Grey Gardens felt like this synthesis of a classic doc. Lots of people have seen it and it has perfect characters for Bill and Fred to play. That really underscores what the show is. “Oh, that’s Bill and Fred inserting themselves not just into these documentaries, but inserting themselves into these characters.” That’s really the number one thing we’re looking for when we consider what would be a fun documentary to pay homage to. Who would Bill be? Who would Fred be? Are there great characters? Is that going to be a fun dynamic relationship to watch? The most fun is definitely watching Bill and Fred have fun together. They’re such close friends, they truly amuse the hell out of each other. It’s a joy to just sit back and watch it happen. There’s no grander sense of what they’re doing other than trying to make each other laugh.
(L to R) Fred Armisen and Bill Hader. Photo Credit: Tyler Golden/IFC.
Is it hard to keep your composure on set when they’re being so funny?
Sometimes. But then at the same time, if they’re working hard and nobody’s laughing then you definitely have a little bit of a “Oh, what’s wrong here?” Most of the time you are laughing.
Each episode is so different from the others as far as style, content and time period. How do you keep up that variety?
One of the most fun things about the show is that every episode is so different. This week it’s a black and white, and then next week we’re going to do something really contemporary, and then we’re going to do something in a foreign country. Those of us who came over from SNL, we built those muscles of how to just be nimble and every week is something new. We spent years doing that at SNL where you just get handed a script and then you have to shoot it the next day and you have no idea what genre it even is.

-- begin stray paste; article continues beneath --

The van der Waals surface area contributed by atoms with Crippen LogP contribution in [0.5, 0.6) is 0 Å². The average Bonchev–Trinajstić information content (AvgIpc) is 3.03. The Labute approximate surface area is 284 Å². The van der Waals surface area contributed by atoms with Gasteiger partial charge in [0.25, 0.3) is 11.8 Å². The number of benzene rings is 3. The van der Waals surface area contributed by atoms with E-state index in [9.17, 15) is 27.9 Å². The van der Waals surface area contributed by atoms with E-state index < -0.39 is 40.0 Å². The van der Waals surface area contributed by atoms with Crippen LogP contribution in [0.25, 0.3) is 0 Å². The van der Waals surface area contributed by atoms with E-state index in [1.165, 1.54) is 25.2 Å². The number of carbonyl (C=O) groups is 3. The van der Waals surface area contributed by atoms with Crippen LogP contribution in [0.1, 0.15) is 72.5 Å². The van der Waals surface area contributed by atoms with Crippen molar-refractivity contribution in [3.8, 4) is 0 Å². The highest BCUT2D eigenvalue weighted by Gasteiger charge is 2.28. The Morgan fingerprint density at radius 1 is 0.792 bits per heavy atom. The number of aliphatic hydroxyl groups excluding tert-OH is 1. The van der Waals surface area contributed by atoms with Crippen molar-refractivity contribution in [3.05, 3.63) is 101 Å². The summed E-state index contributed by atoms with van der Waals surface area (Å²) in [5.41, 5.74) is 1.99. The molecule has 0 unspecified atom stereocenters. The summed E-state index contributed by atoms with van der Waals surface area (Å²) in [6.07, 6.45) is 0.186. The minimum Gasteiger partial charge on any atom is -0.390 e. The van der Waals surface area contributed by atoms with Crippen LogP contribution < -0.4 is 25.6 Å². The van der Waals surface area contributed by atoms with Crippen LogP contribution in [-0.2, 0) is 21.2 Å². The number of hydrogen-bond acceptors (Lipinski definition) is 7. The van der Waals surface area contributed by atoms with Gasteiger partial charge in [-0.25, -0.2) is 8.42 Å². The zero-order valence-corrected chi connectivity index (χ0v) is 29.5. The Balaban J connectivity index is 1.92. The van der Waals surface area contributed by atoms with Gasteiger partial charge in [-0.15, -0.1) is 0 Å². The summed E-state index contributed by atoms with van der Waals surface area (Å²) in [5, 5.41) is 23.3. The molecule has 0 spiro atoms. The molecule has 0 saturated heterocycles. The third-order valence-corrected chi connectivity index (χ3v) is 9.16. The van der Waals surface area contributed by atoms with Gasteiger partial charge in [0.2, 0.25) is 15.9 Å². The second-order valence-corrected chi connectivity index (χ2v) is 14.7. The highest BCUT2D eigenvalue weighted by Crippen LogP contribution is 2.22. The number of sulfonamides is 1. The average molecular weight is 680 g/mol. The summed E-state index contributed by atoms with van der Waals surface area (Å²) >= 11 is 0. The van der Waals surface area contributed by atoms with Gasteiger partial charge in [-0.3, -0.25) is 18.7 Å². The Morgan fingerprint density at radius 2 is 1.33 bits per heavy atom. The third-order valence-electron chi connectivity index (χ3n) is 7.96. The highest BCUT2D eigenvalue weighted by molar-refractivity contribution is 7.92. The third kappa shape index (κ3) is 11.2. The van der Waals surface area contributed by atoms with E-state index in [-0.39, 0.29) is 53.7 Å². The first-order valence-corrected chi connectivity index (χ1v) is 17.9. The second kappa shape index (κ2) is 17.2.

(L to R) John Slattery and Fred Armisen. Photo Credit: Rhys Thomas
How do you find sets for all of these stories?
My mantra has always been, “Give all the money to the art department.” Let them make it and then we’ll go in with whatever’s left and we’ll shoot it. I think the common mistake that sometimes gets made is, “We want this fancy camera, and this lighting package, and we’ll do all this fancy camera stuff.” And then the art department is like, “Congratulations, we’re going to shoot in this closet because we don’t have a location.” And so our goal has always been start with the location.
We did an episode that was based on Nanook of the North. That was the 1920s Eskimo film. First, it was like, “Let’s go to Big Bear. We’ll make it look like the Arctic Circle.” And you’re like, “No, it’s not going to look like the Arctic Circle. It’s going to look so fake. Let’s just go to Iceland if that’s what we need it to look like.” What we found was that going to a real place, and working with a local crew is actually way more efficient and less expensive than building a whole world in Los Angeles.
What was your biggest takeaway from SNL?
The thing about SNL is that it really is a tight family and you’re constantly amazing yourself at what the team can pull off. The Wes Anderson horror spot, the Dead Poet’s Society Farewell Mr. Bunting, is the last thing that I ever did with the show. Pete Davidson get his head severed by a fan and the spot is played so straight. For three minutes there’s no jokes at all and then out of nowhere his head gets severed The reality is it was like four in the morning, and someone like is holding a fake body shooting blood out of it, spraying him in the face. A lot of it comes from the extremism of it. We had one day to do this, you’ve been shooting for days and there’s always that moment of, “I don’t know what we’re doing right now. How is this ever going to work?” And then it does. I think that it’s important that when time is running out and everybody’s getting tense to not panic and to have that experience. We will get through it. It will be on the air. We’ll be good.
Feature Image: Bill Hader – “Mr. Runner Up: My Life as an Oscar Bridesmaid” Photo Credit: Rhys Thomas/IFC